Covering all aspects of reward, see what advice the speakers gave and what topics they covered.
Employee benefits play an important role in an individual’s life and often have a significant impact on a business’ overall performance. From salary sacrifice and pensions to uniquely designed reward schemes, HRDs at Reward Live 2016 heard from some wonderful speakers about what staff need and want.
Car salary sacrifice was a topic that Guy Roberts, director at sgfleet, discussed. With the recent increased popularity in such schemes, this session offered delegates the opportunity to learn more about car salary sacrifice. During his session, Roberts addressed the risks and liability that are currently a concern for employers and explained alternative solutions that are available. He began with: “A car is a financial commitment so they will be saving more money on that than anywhere else.”
Following on from that, he explained the difference corporate leasing and novated leasing – the latter being the scheme offered by sgfleet. He highlighted the benefits of car salary sacrifice and some of the predicted changes to come in to place.
Succeeding this was Carl Chapman, a speaker from our headline sponsors, Barnett Waddingham, who discussed how and why reward should be unique. His session commenced with “your employees are your greatest asset” as he quoted several people within the industry who have statements that are very similar. However, he quickly went on to say: “To maximise that asset, we need to invest in them and ensure they have good wellbeing.
What makes employees comfortable, healthy and happy and what does for one employee, may not be the same for another. Wellbeing seems to be to do with fruit, gym membership and cycle to work schemes – but it’s much more than that.”
Using research and statistics, Chapman highlighted his “six pillars of wellbeing” which included: job security, financial security, health, protection, support and work-life balance. He discussed the several areas and left HRDs with some wise words: 'Don’t assume you know what your employees want, ask them.”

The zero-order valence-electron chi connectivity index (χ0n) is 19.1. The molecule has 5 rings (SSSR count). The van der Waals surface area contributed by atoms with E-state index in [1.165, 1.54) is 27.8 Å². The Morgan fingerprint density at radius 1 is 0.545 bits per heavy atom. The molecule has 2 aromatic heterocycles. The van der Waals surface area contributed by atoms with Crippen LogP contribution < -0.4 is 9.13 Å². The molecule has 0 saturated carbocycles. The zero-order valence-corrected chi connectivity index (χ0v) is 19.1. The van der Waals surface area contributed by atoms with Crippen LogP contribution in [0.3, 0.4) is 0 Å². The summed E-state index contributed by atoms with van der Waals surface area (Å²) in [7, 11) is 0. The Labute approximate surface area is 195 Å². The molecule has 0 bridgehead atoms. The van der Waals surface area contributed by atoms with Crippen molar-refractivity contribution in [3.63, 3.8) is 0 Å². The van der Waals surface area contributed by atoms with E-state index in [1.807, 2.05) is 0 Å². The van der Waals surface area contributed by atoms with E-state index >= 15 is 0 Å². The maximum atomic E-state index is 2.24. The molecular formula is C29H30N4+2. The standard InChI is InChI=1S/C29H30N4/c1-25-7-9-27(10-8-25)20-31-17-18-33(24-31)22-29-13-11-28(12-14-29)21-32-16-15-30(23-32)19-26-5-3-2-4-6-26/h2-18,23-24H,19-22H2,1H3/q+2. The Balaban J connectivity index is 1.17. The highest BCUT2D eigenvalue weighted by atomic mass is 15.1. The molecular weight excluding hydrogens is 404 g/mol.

After hearing about the different employee benefits and legislation challenges, Dr Philip McCrea, managing director at BHSF Occupational Health, discussed the criteria used to determine whether someone is medically fit to attend an investigatory meeting. Providing case studies and real life scenarios, he explained “the process of institutionalisation which begins 6 weeks after you stop work.”
Dr McCrea provided us with shocking figures and explained the severity of the situation. He added: “People who are out of work 3 months, only 50% of them go back to that job, when it’s 6 months, it’s 15% and by a year it’s less than 5%.” To tackle this, he suggested mechanisms that help expedite the process.
Commencing after the lunch break was Greg Thorley, head of business development, from WEALTH at work. Discussing pensions can often be complex but Thorley successfully simplified the topic and make it more fun. He began with some research and figures to emphasise the current situation.
He said: “76% of employees do not feel they are saving enough and 94% of employees at organisations use the default investment option.” These figures demonstrate the lack of information provided to employees on pensions and Thorley suggests that in order to engage employees, “you have to get inside the head of the people we’re trying to engage with.”
He concluded: “Education, advice and implementation is absolutely crucial, in order to understand benefits and, more importantly, provide employees with what they deserve.”
Similarly, Ian Rummels, head of thinking and possibilities, PES, discussed why employee benefits are important. He highlighted the key areas to be “attract, engage, reward and retain.” Rummels added: “Benefits can help with an engagement strategy, which means happy people – which in turn equals happy businesses.”
Providing statistics on the impact of benefits on engagement, he concluded by saying: “Ensuring your employees are aware of your benefits offering is just as important as offering them in the first place. Failure to inform staff about benefit schemes is costing UK companies £2.7bn each year.”
In addition to this, one of the last speakers of the day was Katharine Moxham, spokesperson for Group Risk Development (GRiD), discussing the issue of absence in the workplace. Health issues can cause employee absence and these can vary from physiological problems to mental health issues. However, long term health concerns can also become a financial concern for employers, employees and their families.
Moxham explained how “a lot of people overcome tremendous obstacles to be productive at work and that’s great. But others don’t and they struggle.
“140,000 people a year leave work and go straight on to state health benefits and this doesn’t make sense.” Explaining how group income protection works, she described the benefits that it offers.
“It enables employers to be paternalistic at a relatively low cost. For example, 1,878 people were helped back to work in 2015 with some sort of active early intervention support from an insurer using deferred period.”
That concludes our Day One coverage – tune in tomorrow for more speaker insights!